Chairs Are For Chumps

I am eyeball deep in eleventh hour activity for a mega Venture Platform event manager upgrade (more on that next week) and that means 14 hours work days; consequently, it is times like this that make me oh-so-grateful to have made the plunge into ditching expensive office chairs in favor of a motorized adjustable desk.

Adaptistration People 050After two solid decades of buying one office chair after the next (each more expensive than the last) in hopes of finally marginalizing repetitive stress fatigue, back stress, and numb-butt the journey ended up at a place where the chair went away for good in favor of a motorized desk.

I keep telling myself to write a detailed review of not just the desk but the actual research process and it will likely happen at some point in the near future (albeit probably a post for ArtsHacker), but what I can do now is offer a sincere shot-out to the company that came out on top: Nashville based UpDesk.

They were wonderful to work with, very personable, and their desks are worth every penny. Although I did not purchase one, I was very tempted by one of their most unique offerings; the UpWrite desk, which is ostensibly a motorized desk with a gigantic whiteboard surface. If you combine that with arm mounted monitors it offers up a sizable amount of creative drawing space and a little part of me regularly regrets not buying one.

The only first-hand tips to offer here and now include:

  • Buy a bigger surface than you think you need. I purchased a 60″ wide UpDesk and in hindsight, the 72″ model would have been best.
  • Ask about custom desktop surfaces. I ended up getting a white top for the same price as their stock models simply because I asked and they happened to have a few left over from a limited custom order run.
  • Don’t forget to leave room in your budget for some quality cable management accessories.
  • If your floor is anything other than caret, get the casters, I move my desk around all the time thanks to how convenient it is.
  • Assembly is practically stupid-proof so don’t let that be a concern.
  • Don’t expect yourself to stand all day, every day, when you get the desk. Granted, it was a much easier transition than I initially thought having something like a simple bar stool handy makes the process much easier. Can you still use your traditional chair to sit and stand throughout the day? Sure, but you might be surprised at how quickly you’ll abandon the chair entirely.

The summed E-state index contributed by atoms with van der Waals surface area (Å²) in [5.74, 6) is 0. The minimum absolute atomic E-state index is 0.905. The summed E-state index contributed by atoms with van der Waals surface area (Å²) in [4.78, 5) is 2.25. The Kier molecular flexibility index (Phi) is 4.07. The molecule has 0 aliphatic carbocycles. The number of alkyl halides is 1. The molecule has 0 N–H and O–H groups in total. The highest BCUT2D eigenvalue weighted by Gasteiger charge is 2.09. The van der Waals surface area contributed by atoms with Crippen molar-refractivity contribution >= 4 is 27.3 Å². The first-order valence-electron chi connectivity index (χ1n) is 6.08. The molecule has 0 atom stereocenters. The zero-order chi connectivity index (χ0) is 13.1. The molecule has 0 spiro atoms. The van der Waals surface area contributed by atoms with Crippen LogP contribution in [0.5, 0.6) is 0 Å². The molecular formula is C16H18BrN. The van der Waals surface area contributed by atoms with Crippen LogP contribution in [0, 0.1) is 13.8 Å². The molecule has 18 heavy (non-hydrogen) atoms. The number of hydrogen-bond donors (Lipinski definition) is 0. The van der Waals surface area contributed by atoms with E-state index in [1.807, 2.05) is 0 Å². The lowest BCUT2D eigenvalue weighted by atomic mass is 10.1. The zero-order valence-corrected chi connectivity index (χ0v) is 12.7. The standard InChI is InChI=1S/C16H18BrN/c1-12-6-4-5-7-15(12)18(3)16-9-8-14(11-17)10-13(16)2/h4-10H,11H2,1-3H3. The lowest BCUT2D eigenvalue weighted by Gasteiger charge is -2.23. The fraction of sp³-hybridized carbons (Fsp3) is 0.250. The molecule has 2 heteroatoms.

• One option available now that wasn’t there when I purchased is a custom unit with a variety of grommets, a powerbrick (which provides a variety of power ports), mounting brackets for UBS, and cupholders

About Drew McManus

"I hear that every time you show up to work with an orchestra, people get fired." Those were the first words out of an executive's mouth after her board chair introduced us. That executive is now a dear colleague and friend but the day that consulting contract began with her orchestra, she was convinced I was a hatchet-man brought in by the board to clean house.

I understand where the trepidation comes from as a great deal of my consulting and technology provider work for arts organizations involves due diligence, separating fact from fiction, interpreting spin, as well as performance review and oversight. So yes, sometimes that work results in one or two individuals "aggressively embracing career change" but far more often than not, it reinforces and clarifies exactly what works and why.

In short, it doesn't matter if you know where all the bodies are buried if you can't keep your own clients out of the ground, and I'm fortunate enough to say that for more than 15 years, I've done exactly that for groups of all budget size from Qatar to Kathmandu.

For fun, I write a daily blog about the orchestra business, provide a platform for arts insiders to speak their mind, keep track of what people in this business get paid, help write a satirical cartoon about orchestra life, hack the arts, and love a good coffee drink.

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2 thoughts on “Chairs Are For Chumps”

  1. Yep, that’s one of my regular review haunts as well and interestingly enough, I know the standing desk review you’re referencing as it was one of my first stops. I ended up calling their top pick first but had such an extraordinarily frustrating conversation with the sales rep that I decided they weren’t worth dealing with (not to mention giving them my money).

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